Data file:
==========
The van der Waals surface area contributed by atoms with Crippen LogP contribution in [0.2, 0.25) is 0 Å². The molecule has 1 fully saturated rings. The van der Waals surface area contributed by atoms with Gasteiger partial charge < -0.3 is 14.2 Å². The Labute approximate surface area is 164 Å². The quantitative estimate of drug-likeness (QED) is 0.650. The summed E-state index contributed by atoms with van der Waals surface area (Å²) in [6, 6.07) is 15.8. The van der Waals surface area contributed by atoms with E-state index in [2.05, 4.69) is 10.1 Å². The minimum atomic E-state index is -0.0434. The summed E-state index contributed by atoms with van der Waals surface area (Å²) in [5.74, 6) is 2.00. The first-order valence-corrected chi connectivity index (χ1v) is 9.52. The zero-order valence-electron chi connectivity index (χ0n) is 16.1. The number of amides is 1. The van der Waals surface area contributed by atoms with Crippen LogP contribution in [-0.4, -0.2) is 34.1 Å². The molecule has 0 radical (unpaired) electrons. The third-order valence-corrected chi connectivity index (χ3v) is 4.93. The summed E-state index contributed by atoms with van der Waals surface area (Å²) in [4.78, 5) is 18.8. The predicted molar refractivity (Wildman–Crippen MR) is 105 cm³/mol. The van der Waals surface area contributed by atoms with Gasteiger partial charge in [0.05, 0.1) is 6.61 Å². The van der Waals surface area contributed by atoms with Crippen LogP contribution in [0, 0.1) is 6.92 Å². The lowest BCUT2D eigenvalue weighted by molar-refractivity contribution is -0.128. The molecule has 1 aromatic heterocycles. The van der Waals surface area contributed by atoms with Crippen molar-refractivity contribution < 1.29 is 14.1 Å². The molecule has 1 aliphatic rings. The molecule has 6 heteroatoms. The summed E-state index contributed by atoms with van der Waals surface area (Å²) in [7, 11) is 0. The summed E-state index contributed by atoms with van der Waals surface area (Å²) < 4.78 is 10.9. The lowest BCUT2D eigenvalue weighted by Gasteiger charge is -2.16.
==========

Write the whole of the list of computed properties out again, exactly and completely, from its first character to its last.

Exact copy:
The van der Waals surface area contributed by atoms with Crippen LogP contribution in [0.2, 0.25) is 0 Å². The molecule has 1 fully saturated rings. The van der Waals surface area contributed by atoms with Gasteiger partial charge < -0.3 is 14.2 Å². The Labute approximate surface area is 164 Å². The quantitative estimate of drug-likeness (QED) is 0.650. The summed E-state index contributed by atoms with van der Waals surface area (Å²) in [6, 6.07) is 15.8. The van der Waals surface area contributed by atoms with E-state index in [2.05, 4.69) is 10.1 Å². The minimum atomic E-state index is -0.0434. The summed E-state index contributed by atoms with van der Waals surface area (Å²) in [5.74, 6) is 2.00. The first-order valence-corrected chi connectivity index (χ1v) is 9.52. The zero-order valence-electron chi connectivity index (χ0n) is 16.1. The number of amides is 1. The van der Waals surface area contributed by atoms with Crippen LogP contribution in [-0.4, -0.2) is 34.1 Å². The molecule has 0 radical (unpaired) electrons. The third-order valence-corrected chi connectivity index (χ3v) is 4.93. The summed E-state index contributed by atoms with van der Waals surface area (Å²) in [4.78, 5) is 18.8. The predicted molar refractivity (Wildman–Crippen MR) is 105 cm³/mol. The van der Waals surface area contributed by atoms with Gasteiger partial charge in [0.05, 0.1) is 6.61 Å². The van der Waals surface area contributed by atoms with Crippen LogP contribution in [0, 0.1) is 6.92 Å². The lowest BCUT2D eigenvalue weighted by molar-refractivity contribution is -0.128. The molecule has 1 aromatic heterocycles. The van der Waals surface area contributed by atoms with Crippen molar-refractivity contribution < 1.29 is 14.1 Å². The molecule has 1 aliphatic rings. The molecule has 6 heteroatoms. The summed E-state index contributed by atoms with van der Waals surface area (Å²) in [7, 11) is 0. The summed E-state index contributed by atoms with van der Waals surface area (Å²) < 4.78 is 10.9. The lowest BCUT2D eigenvalue weighted by Gasteiger charge is -2.16.